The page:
Lestat was masterfully clever and utterly vicious...he drank his fill without the other woman even knowing. ‘Your friend has no head for wine,’ he said, slipping out of the chair and seating the unconscious woman there, her arms folded under her face on the table.
— Interview with the Vampire (Anne Rice)

Though we did not explore Bourbon Street at night, we still got a portion of the experience there. Bourbon St. is also a tourist area, and man do people start early. "It's 5 O'Clock somewhere" has been taken too a whole new level. We still explored the city at night, the way a group of underage kids could, well half of us were. We ate, took the streetcar, and explored a city that is as much alive at night as it is in the daytime, maybe even more. I swear New Orleans should be the city that never sleeps. We would come back at 11pm, but the city was still bustling.  I do wonder what Bourbon St. is like at night, and what the inside of all of the mrs and clubs look like, however I am just going to have to wait and come back.


Other Supernatural Fiction in Louisiana

Though the history and geography of the south creates the ideal setting for supernatural tales, Louisiana is particularly perfect for vampires. The French aspects of Louisiana culture play off common themes surrounding vampires so well. Anne Rice is not the only one who has noticed these qualities of the south, specifically Louisiana. Many other television shows, films, and novels that have paranormal aspects take place in and around Louisiana. Popular culture set in Louisiana with supernatural themes range from the television show True Blood (2008-2014), and its highly sexualized portrayal of vampires, to the children’s movie The Princess and the Frog (2009), where a prince is turned into a frog by an evil voodoo man.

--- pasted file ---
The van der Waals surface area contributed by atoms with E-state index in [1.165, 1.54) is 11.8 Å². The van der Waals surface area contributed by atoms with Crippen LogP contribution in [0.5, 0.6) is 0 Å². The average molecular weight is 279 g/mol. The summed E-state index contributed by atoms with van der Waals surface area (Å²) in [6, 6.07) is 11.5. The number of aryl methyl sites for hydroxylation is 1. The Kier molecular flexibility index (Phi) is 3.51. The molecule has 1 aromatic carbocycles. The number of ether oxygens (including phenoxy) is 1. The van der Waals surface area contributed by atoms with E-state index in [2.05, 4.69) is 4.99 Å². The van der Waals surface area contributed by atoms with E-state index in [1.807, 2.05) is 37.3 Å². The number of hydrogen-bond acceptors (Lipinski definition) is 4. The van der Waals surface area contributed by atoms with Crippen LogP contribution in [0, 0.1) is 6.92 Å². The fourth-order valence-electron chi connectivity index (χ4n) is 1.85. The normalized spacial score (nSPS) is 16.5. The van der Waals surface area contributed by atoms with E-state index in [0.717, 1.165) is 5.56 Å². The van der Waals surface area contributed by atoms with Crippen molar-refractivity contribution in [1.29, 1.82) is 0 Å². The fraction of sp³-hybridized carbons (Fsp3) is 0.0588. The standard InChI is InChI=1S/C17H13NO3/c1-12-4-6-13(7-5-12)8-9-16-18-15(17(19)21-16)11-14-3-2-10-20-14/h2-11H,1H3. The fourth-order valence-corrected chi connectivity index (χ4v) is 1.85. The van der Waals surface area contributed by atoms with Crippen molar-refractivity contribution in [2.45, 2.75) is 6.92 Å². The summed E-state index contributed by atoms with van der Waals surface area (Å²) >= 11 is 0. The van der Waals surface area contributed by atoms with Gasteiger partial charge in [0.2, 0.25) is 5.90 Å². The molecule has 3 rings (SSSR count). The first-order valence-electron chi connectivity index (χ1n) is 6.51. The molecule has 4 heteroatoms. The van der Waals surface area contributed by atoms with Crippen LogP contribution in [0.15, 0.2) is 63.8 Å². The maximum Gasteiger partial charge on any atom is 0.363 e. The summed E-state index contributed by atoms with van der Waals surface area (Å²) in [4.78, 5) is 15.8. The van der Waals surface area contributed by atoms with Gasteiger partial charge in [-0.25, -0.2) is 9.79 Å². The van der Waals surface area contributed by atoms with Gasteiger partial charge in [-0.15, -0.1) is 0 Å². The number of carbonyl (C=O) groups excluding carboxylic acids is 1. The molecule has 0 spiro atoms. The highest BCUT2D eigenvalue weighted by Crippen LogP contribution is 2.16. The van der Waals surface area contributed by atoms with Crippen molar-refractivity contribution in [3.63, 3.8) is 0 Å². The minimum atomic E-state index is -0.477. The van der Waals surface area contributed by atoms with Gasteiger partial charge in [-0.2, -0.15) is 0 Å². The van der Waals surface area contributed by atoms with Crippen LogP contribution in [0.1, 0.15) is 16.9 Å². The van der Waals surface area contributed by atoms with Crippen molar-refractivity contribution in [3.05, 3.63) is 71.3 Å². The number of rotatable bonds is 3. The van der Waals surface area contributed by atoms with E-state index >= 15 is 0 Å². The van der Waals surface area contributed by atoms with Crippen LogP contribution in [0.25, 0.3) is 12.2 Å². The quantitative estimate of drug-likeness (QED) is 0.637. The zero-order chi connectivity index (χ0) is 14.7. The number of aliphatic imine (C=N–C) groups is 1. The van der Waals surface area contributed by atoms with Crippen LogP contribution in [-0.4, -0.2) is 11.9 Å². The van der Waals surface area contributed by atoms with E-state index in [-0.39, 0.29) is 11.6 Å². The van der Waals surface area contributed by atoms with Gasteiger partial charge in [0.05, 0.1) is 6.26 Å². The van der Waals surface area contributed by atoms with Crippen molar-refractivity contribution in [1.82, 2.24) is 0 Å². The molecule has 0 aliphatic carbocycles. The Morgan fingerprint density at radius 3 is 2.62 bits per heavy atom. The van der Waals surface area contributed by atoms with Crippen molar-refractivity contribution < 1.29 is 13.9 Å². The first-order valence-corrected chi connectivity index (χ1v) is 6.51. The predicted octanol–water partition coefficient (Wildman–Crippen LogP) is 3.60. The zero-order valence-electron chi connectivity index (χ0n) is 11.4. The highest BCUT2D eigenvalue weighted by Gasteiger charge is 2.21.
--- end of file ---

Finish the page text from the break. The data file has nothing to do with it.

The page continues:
French culture seen in this novel are also common themes in vampire fiction across the board today. In movies and books focusing on the popular supernatural beings, vampires often enjoy accumulated wealth from their many years. Nightlife is of course a running theme as well, due to that in most fiction, vampires cannot be in the sun. Bars are often utilized as hunting grounds for the creatures of the night.

Voodoo culture is another reason why the supernatural is at home in Louisiana. The popular version of Voodoo is that which is seen in movies and books like The Princess and the Frog. However, we had the chance to learn about the history of Voodoo from the heart. It is a religion, not witchcraft as most people believe, of which I was one. The religion has many aspects, but the biggest is the importance of spirits and appeasing them for good fortune. Since I am not an expert on Voodoo, if you are in New Orleans, you should make your way over to the New Orleans Historic Voodoo Museum. Though the museum is only a few rooms, they are filled with information and displays. You might even make an offing while you are there.